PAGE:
This French or Normandy apple cake is a rustic beauty. Made with the goodness of six apples held together with a judicious amount of light vanilla scented cake it is also a cake that contains just a modest amount of oil and yet against all logic, tastes buttery delicious! And in a typical NQN fashion, I do a little twist on the classic Normandy Apple Cake by adding a little custard to it. I called this gorgeous cake Odette.
I saw this recipe on Jamie's Instagram account and I had to try it. Not only did I have over a dozen apples, thanks to a fruit and veg box I'm currently subscribed to, but I also wanted to eat cake. This cake is a simple beauty and definitely has a place in anyone's repertoire so I urge you sincerely and seriously to try it.
This French apple cake defies all logic:
1 - It only has a small amount of oil in the whole apple cake yet it tastes like a rich butter cake!
2- You beat in the flour and while a normal cake might get tough from activating the gluten in it, this one doesn't!
3- The best apple for this apple cake is the Pink Lady apple. Not only does it hold its shape, you get a lovely colour too. You don't have to bother peeling the apples, the pink skin becomes a feature of the cake and adds a beautiful rosy hue to the cake.
Pair this with: a cup of apple cider!
Not only does it use a lot of apples, it isn't an overly sweet cake and the entire cake uses just 1/2 cup of oil which keen bakers know is scandalously low amount of fat. So much so that I almost doubted it. I really thought that the crumb or moistness of this cake would suffer for it but I was completely mistaken. The golden, vanilla scented crumb gave no hint of its low fat beginnings. It just was perfection in an apple cake.
I added some custard powder and by some strange but lovely twist, the centre of the cake had a lovely custardy centre. It wasn't really uncooked cake - that has a grain to it. Instead it was pure, creamy custard. When I took a forkful of this to my lips, I fell deep into a sense of happiness.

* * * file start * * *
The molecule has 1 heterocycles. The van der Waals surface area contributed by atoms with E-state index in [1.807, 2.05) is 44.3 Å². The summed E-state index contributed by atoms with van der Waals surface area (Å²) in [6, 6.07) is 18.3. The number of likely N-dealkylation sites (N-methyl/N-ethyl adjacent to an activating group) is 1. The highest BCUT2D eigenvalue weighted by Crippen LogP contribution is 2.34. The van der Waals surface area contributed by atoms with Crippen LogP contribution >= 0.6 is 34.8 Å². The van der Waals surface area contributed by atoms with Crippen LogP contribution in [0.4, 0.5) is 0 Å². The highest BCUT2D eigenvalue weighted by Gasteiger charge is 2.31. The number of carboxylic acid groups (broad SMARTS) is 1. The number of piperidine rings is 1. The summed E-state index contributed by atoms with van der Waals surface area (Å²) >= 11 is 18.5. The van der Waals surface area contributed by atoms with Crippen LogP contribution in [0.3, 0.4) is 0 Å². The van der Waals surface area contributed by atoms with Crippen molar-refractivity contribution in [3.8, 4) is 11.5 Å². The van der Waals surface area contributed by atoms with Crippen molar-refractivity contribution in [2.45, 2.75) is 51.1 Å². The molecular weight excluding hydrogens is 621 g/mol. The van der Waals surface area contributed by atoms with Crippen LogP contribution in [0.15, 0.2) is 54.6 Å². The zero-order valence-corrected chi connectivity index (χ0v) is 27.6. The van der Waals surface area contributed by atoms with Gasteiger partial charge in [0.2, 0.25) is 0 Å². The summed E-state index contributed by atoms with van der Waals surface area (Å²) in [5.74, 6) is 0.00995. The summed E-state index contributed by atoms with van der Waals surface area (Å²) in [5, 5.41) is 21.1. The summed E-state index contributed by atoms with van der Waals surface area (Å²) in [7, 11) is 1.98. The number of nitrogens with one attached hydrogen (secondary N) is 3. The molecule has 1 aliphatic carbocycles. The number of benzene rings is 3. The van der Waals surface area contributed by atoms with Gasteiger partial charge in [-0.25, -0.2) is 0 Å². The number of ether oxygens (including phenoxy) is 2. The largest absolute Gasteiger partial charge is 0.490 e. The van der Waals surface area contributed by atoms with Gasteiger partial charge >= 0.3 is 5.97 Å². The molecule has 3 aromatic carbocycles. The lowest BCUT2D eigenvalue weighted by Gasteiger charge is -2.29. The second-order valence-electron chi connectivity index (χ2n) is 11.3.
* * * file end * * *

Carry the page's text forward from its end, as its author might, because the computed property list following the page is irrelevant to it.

Like Alice in Wonderland I fell through a rabbit hole of dreams and saw happy times. A trip to Hawaii driving through Kauai flashed up in my memory; a second later I recalled leaning back on the plane as it pushed back from the gate. I was in a deep state of happiness again. With the custard, I don't know if lightning will strike twice so if I did it again I don't know if it would happen but I'll leave the method up in case it strikes for you too. And perhaps you will dream of holidays past too.
So tell me Dear Reader, what are the moments that you remember that make you happy? Does eating food imbue you with happy memories? Have you ever tried a French apple cake?
DID YOU MAKE THIS RECIPE? Share your creations by tagging @notquitenigella on Instagram with the hashtag #notquitenigella
French Apple Cake
Rated 5.0 out of 5 by 8 readers
An Original Recipe by Lorraine Elliott, adapted from Life's A Feast
Preparation time: 30 minutes
Cooking time: 60-70 minutes
- 6 apples, cored and sliced thinly (around 16 slices per apple)
- Juice of 1 lemon
- 4 eggs, at room temperature
- 150g/5ozs. caster or superfine sugar
- 180g/6ozs. plain all purpose flour
- 50g/1.7ozs custard powder
- 2 teaspoons baking powder
- 1/2 teaspoon salt
- 125ml/4flozs. vegetable oil
- 80ml/2.7flozs. milk
- 3 teaspoons vanilla extract or paste
Step 1 - Grease and line a 20cm/8inch round springform tin and preheat oven to 180C/350F. Soak the apples in water with lemon juice until ready for them.
Step 2 - Beat the eggs and caster sugar well for 2-3 minutes. Add the flour, custard powder, baking powder and salt into the mixture in 2-3 lots. Add the oil, milk and vanilla to the mixture-when the beaters are lifted it should leave a ribbon of batter.
Step 3 - Take out around 1/3 of the apples and drain well and mix with the batter. Spoon into the prepared tin. Then drain the rest of the apples and place them skin side up on top of the cake. To get a little bit of custard mixture in the centre, bake for 60 minutes. Otherwise bake for 70 minutes to cook through. Dust with icing sugar and serve warm with cream or custard.